Wednesday, May 17, 2006

Mystery chess position

The position on the left is from one of my recent chess games against ChessSmith at ChessWorld after Black played 24. Rc7. A computer analysis with Crafty showed that up to this point the game was pretty balanced. This is actually pretty good for me (playing White) because my opponents can usually rely on me making some pretty bad decisions between move 15 and 20 (If anyone reading this has an idea why this happens to me most often between the 15th and 20th move, please leave me a comment. Suggestions on how to avoid this are of course even more welcome!). In the game, I played 24. ... g6 because I felt it would be a good idea to give my King some space. However, this defensive idea turned out to be the move that got me into trouble, and I ultimately failed to prevent a simple checkmate a few moves later. Any suggestions what to play here (and most importantly why)? The complete game can be found here.

Monday, May 15, 2006

Still doing chess tactics problems: stagnation or progress?

I finished another round through the one-move chess tactics problems. I lost count, but I am probably approaching the magic number of 7 repetitions. I noticed that I certainly recognize more pattern than before, but overall I am still pretty slow. A post at Patzer's Mind linked to an interesting review of a chess tactics training software written by Kjell Arne Brekke. The interesting part of this review is not so much the information on the software (Intensive Tactics Course 2) but the general comments on the psychology of playing chess well.

The article discusses the merits of doing a few hard problems vs. many simple problems. I have been concentrating on the latter approach by solving mostly one-move tactics problems (so far). Kjell Arne Brekke cites several psychological studies of chess players in the review. The main conclusion is, that the number of memory chunks with chess positions seems to be the biggest difference between chess masters and everyday patzers. The average grandmaster memory seems to hold 50000 of these chunks. The article concludes that doing many simple tactical problems is more efficient than a few hard ones because of the higher number of memorized positions.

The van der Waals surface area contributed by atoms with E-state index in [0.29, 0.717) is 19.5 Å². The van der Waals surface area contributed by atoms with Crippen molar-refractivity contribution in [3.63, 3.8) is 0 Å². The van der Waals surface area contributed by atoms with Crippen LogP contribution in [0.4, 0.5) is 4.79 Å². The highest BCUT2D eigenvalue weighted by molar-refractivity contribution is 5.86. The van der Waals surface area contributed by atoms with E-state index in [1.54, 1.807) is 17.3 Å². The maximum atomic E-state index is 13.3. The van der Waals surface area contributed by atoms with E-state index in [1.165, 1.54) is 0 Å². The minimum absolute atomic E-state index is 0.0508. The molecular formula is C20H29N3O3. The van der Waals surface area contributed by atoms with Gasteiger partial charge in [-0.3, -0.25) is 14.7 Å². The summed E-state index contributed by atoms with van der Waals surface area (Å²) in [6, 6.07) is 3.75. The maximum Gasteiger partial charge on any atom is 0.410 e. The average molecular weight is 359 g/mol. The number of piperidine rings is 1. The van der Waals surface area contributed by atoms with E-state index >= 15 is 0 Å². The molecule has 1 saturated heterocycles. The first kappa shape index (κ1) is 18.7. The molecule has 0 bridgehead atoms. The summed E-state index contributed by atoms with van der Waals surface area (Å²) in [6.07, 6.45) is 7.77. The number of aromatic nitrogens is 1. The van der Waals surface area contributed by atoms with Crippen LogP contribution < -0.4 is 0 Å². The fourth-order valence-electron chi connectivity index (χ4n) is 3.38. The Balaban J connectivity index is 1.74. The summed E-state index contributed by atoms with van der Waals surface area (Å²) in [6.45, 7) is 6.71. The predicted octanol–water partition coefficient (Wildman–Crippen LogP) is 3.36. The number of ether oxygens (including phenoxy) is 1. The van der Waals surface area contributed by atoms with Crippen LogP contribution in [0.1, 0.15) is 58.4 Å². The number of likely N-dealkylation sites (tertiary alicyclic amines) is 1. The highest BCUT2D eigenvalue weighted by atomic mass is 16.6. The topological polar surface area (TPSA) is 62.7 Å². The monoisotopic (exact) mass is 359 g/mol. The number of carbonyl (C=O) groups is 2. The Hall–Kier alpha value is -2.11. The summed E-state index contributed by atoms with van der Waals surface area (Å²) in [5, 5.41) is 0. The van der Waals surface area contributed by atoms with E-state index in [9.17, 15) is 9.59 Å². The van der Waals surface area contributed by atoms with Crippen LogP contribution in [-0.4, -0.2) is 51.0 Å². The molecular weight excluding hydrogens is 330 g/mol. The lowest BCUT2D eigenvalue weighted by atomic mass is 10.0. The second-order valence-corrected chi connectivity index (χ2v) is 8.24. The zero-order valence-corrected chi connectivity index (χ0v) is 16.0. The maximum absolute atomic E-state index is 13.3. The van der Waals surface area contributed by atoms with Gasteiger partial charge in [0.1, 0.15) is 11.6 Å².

I estimate that I learned roughly 500 positional chunks in the 5 months I am now playing chess. If I continue at the same rate, it will take me approximately 41 years to obtain the pattern recognition of a grandmaster. This means that I will won't the zenith of my playing strength before I am well into retirement age. But that should be a good time to play chess anyway. The positive consequence of this simple estimate is also that I really shouldn't feel too badly about the blunders I commit nearly every day - learning to play chess well simply takes a much longer time than the 5 months of experience I have!

Thursday, May 11, 2006

Chess popularity: a quick and dirty Google Trends study

A quick search for the keyword "chess" on's new trend search page gives some interesting results. Google trends provides information not only on how often a keyword was used in internet searches on but also from which counties these searches originated and even correlates the results with the number of news articles on the same topic.

Both India and the Philippines share the top spot for the most searches for "chess" between 2004 and 2006 (unfortunately, the data does not go further back). India is a country with a huge population with internet access becoming more and more available in recent years. However, most of the other top spots in the popularity of chess searches are taken by countries with a much smaller population: the Philippines, Norway, South Africa, Australia, the United Kingdom, New Zealand, and Romania occupy ranks 2 to 8. The United States, a developed nation with a population of close to 300 million people is only on the 9th place.